After what was almost a sprint up and down hill, we made it to our stop for the night. The next day thankfully was fairly easy and the lack of dynamite definitely made it a more comfortable walk. After a comparatively leisurely four hour stroll, it was new years eve and we had reached our goal. As a little celebration we decided to visit the famous "hot springs"- a supposed attraction in the town Chame. The water was rather cold as it was just a little rock pool section off the cold river, that was frozen over in sections as it flows from the mountains. Only Daniel decided to brave the cold water.

 Daniel enjoying the "hot springs" in Chame 

In pretty high spirits we settled into a cosy little place and got a nice little fire going. At this point we had climbed to 1385m above see level. Although it was nothing compared to the staggering 5400m goal that we were to reach in less than ten days it was still considerably colder.
Defrosting our trekking boots

We spent new years eve sitting around a fire with another Australian couple that we were trekking with. It was a great night, we had a few beers and stared at the beautiful clear sky, with more stars than we had ever seen staring back at us. Due to the tiring few days beforehand, the night didn't last a lot longer than 12 o'clock. 

We had decided that night to stay in the town for new years day as well and have a rest day to let our body recover from the 20km of stairmaster we had done so far. We then woke the next day to find everything covered in a foot snow and to find that our washing had been frozen solid. It certainly was a special start to the new year. 

The snowman we made, that was later destroyed by the boy above

Our washing frozen solid.

It kept snowing that night making the next few days extra hard, trudging through knee deep snow, trying to find the hidden path. 

Even the bridges had knee deep snow to trudge through.

The next day we set out to Manang, the next rest point on the trip. The reason for these rest days are not because we are lazy, but because it helps aid the acclimatization of your body. Because there is less pressure the higher you go your body and brain needs to adjust otherwise it can result in AMS (acute mountain sickness), which can cause headaches, vomiting, loss of coordination and in worst case scenarios; death.

We spent our rest day trying the local cuisine; Yak steak and fries served with grilled vegies and pasta. Yak is a tough meet, but extremely tasty and very enjoyable. We could tell our bodies were craving the protein. We spent the rest of the day going to the local cinema, that’s right a cute little place that let us pic our own movie, gave us popcorn and tea and had a projector all for the low price of $2AUD.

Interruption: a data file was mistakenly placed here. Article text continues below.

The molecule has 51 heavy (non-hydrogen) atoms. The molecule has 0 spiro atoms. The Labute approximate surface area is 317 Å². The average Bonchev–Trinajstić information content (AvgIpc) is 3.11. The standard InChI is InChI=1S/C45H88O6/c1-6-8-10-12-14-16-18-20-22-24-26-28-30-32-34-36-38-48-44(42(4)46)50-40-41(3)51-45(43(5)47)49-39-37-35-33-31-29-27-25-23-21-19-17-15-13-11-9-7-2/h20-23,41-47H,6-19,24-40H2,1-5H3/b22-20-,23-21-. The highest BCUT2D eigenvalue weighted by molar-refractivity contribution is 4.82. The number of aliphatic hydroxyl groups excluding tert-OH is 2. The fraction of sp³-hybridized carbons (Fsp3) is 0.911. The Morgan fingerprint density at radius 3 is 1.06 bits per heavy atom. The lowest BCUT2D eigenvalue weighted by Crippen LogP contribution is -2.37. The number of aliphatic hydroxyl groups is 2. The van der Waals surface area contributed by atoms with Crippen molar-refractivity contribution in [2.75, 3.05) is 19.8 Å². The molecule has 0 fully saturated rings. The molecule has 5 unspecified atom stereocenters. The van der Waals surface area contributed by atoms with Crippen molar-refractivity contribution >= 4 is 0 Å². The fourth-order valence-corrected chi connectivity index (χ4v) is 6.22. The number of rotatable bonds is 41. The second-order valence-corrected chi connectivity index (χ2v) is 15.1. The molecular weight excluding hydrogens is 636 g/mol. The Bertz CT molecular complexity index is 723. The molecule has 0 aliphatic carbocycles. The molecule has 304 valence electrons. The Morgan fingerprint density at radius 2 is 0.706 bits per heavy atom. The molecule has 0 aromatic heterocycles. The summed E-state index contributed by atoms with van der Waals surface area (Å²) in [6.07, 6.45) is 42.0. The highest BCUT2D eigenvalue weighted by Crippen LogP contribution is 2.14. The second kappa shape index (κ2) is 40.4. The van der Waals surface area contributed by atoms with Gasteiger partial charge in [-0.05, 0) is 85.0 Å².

We also witnessed a bit of drama at the ACAP post. The men working there had discovered an injured musk deer, a small deer that is native to the area and is known for the massive protruding teeth much like that of a sabertooth tiger. Apparently it had been chased by a snow leopard, who is also native to the area, into a freezing river and they would nurse it until it was well enough to be released back into the wild.

After all the excitement we went for a small walk up to a nearby gompa (Buddhist shrine) that was about 100 meters above the town. On the way up we were lucky enough to spot two Egyptian vultures perched on nearby rocks. Although they look small in the photographs they are actually massive with a wingspan that would be wider than the width of a man's arm to arm span. 

The next few days were spent walking, eating and sleeping. We were now in high altitude territory and the effects were definitely showing. A lack of breath and slight headaches in the back of the head were taking place occasionally as well as nausea and sometimes slight deliriousness. We took it easy though all the way to Thorong Phedi.

We were met by a surprising amount of groups of people who had to turn around from the pass. They all had encountered different struggles relating to the cold and windy conditions that unfortunately the "off season" brings with it. One South African couple, who were enthusiastic rock climbers had attempted the pass the day before and had found the conditions unforgiving and had to turn around. They warned us that because it was so cold anything that is not water proof, and therefore wet would freeze straight away. Both our boots were not waterproof- Dan's had a hole in the toe that let in water, and Hannah's were cheap sneakers. We managed to fix Dan's shoes (kind of) with some duck-tape, not ideal, but better than nothing. Hannah needed new shoes altogether. Due to the off season none of the trekking stores were open in Manali. So after frantically asking around we managed to ask a local to open a store, and luckily there was one pair of trekking boots, and they just happened to be Hannah's size! So on we went.